Gov. Newsom signs executive order for a master plan for career education

Gov. Gavin Newsom signs an executive order that charges the state's educational and legislative leaders with creating a master plan for career education. (CREDIT: OFFICE OF THE GOVERNOR)

In recent years, the state has poured billions of dollars into a dizzying array of programs under the banner of career education. The only problem with that, said Gov. Gavin Newsom, is that there is no cohesion between these programs.

“Tens of billions of dollars invested in the last few years, 12 different agencies, but not a cohesive, connective tissue, not a compelling narrative that drives a vision and drives a focus forward,” Newsom said Thursday, during a press conference at River City High in West Sacramento.

Newsom took aim at that disconnection by signing an executive order calling for the state to create a master plan for career education in the next 13 months.

The governor’s executive order promises to knock down the barriers that students in California face on their journey from the K-12 system to college and ultimately a fulfilling, well-paying career.

“California will be the model of the nation in making sure that we educate all Californians to be career-ready, back in their neighborhoods where they lift their neighborhoods,” said CSU Chancellor Mildred Garcia.

Newsom signed the order, flanked by a heavy-hitting line-up of state education leaders who pledged to knock down the “silos” between the institutions.

That includes the leaders of all the educational systems: UC Chancellor Michael Drake, CSU Chancellor Mildred Garcia, Community College Chancellor Sonya Christian and State Superintendent of Instruction Tony Thurmond. It also included Assembly Education Committee Chair Al Muratsuchi, D-Torrance, and Senate Education Committee Chair. Sen. Josh Newman, D-Fullerton. It also included the Secretary of the California Labor & Workforce Development Agency Stewart Knox.

“This is a team effort; it is a collective effort, and it is long overdue,” Newsom said.

Input for the master plan, due Oct. 1, 2024, will come, not just from education leaders, but from labor leaders, business leaders, community groups, students, parents and families, the governor said.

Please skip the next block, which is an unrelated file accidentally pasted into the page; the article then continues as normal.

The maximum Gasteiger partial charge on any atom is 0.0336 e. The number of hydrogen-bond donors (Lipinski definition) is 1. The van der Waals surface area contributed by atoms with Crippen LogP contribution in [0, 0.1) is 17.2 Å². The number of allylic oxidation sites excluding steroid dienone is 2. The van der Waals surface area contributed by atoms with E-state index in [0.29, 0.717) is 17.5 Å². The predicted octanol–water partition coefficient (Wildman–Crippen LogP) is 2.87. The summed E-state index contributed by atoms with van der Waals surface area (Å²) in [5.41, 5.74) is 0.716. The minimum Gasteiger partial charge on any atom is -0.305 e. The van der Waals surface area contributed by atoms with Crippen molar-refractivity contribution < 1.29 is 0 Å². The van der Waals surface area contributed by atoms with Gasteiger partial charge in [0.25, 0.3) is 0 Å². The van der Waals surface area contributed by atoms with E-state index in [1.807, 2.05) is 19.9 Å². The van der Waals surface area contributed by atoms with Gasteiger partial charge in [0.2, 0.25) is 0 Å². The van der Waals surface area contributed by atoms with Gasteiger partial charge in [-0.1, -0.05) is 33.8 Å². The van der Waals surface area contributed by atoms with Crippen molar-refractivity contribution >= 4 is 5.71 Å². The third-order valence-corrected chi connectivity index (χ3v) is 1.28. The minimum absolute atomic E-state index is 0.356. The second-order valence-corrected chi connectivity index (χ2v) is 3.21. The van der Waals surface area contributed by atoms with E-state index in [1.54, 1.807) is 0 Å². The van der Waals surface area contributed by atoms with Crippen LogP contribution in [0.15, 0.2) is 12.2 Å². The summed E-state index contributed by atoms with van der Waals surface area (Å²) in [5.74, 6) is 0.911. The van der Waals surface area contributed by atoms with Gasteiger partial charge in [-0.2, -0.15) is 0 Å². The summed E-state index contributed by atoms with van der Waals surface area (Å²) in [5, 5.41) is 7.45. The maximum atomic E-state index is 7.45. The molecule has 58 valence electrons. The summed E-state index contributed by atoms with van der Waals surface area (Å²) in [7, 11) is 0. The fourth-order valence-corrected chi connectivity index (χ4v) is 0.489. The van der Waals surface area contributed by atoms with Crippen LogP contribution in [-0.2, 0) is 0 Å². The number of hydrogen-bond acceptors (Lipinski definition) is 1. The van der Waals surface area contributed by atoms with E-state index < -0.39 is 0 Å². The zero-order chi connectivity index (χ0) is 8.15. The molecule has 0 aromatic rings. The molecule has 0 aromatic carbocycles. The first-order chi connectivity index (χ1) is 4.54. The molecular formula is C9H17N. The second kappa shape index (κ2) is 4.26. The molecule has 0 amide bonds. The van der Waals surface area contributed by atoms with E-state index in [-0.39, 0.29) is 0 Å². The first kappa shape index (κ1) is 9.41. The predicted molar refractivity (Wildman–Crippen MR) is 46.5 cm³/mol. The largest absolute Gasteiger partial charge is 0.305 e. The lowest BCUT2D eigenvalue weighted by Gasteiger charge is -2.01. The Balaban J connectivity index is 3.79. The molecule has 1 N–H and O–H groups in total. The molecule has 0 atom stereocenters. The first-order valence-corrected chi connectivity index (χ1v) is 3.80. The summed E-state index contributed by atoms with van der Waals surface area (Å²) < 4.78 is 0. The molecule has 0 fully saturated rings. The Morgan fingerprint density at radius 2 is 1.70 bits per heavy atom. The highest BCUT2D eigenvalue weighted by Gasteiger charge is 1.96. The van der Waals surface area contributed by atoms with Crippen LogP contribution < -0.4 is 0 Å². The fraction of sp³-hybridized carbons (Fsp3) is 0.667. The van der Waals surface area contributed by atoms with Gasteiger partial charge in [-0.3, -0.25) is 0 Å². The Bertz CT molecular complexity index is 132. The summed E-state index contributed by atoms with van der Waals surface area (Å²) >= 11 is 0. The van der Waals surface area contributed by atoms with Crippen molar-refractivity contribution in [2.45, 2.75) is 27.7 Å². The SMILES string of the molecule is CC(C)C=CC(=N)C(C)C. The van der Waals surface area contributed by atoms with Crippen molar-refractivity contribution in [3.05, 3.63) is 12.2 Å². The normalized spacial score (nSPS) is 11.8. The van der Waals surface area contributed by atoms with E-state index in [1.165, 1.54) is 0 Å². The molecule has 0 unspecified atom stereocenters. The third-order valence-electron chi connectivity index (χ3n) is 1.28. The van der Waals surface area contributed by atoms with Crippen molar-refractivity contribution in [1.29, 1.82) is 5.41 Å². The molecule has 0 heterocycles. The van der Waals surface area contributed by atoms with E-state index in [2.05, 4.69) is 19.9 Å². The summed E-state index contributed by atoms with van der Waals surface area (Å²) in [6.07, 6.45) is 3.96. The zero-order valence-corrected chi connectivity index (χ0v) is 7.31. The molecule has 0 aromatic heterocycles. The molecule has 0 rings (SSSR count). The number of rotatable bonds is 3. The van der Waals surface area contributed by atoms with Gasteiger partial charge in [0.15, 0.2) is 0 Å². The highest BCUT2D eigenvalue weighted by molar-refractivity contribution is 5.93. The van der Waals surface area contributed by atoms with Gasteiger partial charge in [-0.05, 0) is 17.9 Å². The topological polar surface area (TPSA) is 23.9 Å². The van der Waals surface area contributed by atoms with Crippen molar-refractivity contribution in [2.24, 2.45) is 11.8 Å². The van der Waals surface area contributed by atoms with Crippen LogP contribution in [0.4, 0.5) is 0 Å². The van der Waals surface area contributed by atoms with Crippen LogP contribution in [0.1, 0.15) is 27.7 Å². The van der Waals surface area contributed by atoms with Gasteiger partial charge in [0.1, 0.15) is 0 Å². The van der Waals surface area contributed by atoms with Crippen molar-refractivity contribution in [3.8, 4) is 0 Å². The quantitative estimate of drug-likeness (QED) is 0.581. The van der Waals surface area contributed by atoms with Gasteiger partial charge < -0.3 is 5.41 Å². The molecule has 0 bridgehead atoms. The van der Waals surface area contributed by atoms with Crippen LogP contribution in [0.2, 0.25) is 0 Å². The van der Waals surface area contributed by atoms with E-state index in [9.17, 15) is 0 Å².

The order lays out the importance of building connections not just between different educational agencies but also between education institutions and employers.

It lays out some specific strategic goals, such as building an online portal for any job-seeking Californian and rethinking the concept of a student transcript.

Newsom introduced the concept of a “career passport” that would look beyond grades. That means a student’s transcript would include marketable work skills and experience developed through classes as well as apprenticeships, internships or other experiences outside the classroom.

Newsom said it’s important to look at a student “broadly,” adding “I say that as someone who didn’t get very good grades.”

The plan will require public progress reports with the legislature. The first deadline is Dec. 1, 2023 — shortly before the next legislative session — when agencies are requested to provide preliminary recommendations to the Governor’s office.

Governor Newsom and the First Partner visit students in a career pathway program. (Photo courtesy of Office of Governor Gavin Newsom.)

The master plan describes the state’s three goals for career education. One is ensuring that ninth grade students are encouraged to explore well-paying careers and that they are guided on a pathway to that career. The second is that students have opportunities to learn real-life career skills in their education, preferably for pay. Lastly, the executive order states that students shouldn’t have to take on substantial debt or have to navigate complicated bureaucracies as they prepare for their career.

The state has already made substantial investments in this arena, particularly during recent years when the state budget was flush.

The governor named a few of these programs: dual enrollmentapprenticeships, the state’s volunteer corps, the cradle-to-career data system and college-and-career savings accounts. He added a funding aimed at retraining oil and gas workers and another funding to address workforce shortages and future demand in the fields of healthcare, education, climate and technology.

“California, like most states in the nation, has workforce shortages in just about every single sector,” said Thurmond. “This presents the opportunity for us to use our pathway programs to propel our students into the workforce.”

The state is focused on knitting together the disparate parts of its career education strategy, but the governor noted that some of this work is already funded and happening at the regional level through its K-16 collaboratives, and its California Economic Resilience Fund.

The governor’s executive order also takes aim at the way the state hires its own workers. It charged the Department of Human Resources with reviewing any position where a bachelor’s degree is a requirement and determining whether there is data to back up that job requirement. Newsom said the state has already reclassified 169 positions that previously required a degree, but this executive order charges the state with updating its existing policies to make this process official.

Leave a Reply

The Exedra comments section is an essential part of the site. The goal of our comments policy is to help ensure it is a vibrant yet civil space. To participate, we ask that Exedra commenters please provide a first and last name. Please note that comments expressing congratulations or condolences may be published without full names. (View our full Comments Policy.)

Your email address will not be published. Required fields are marked *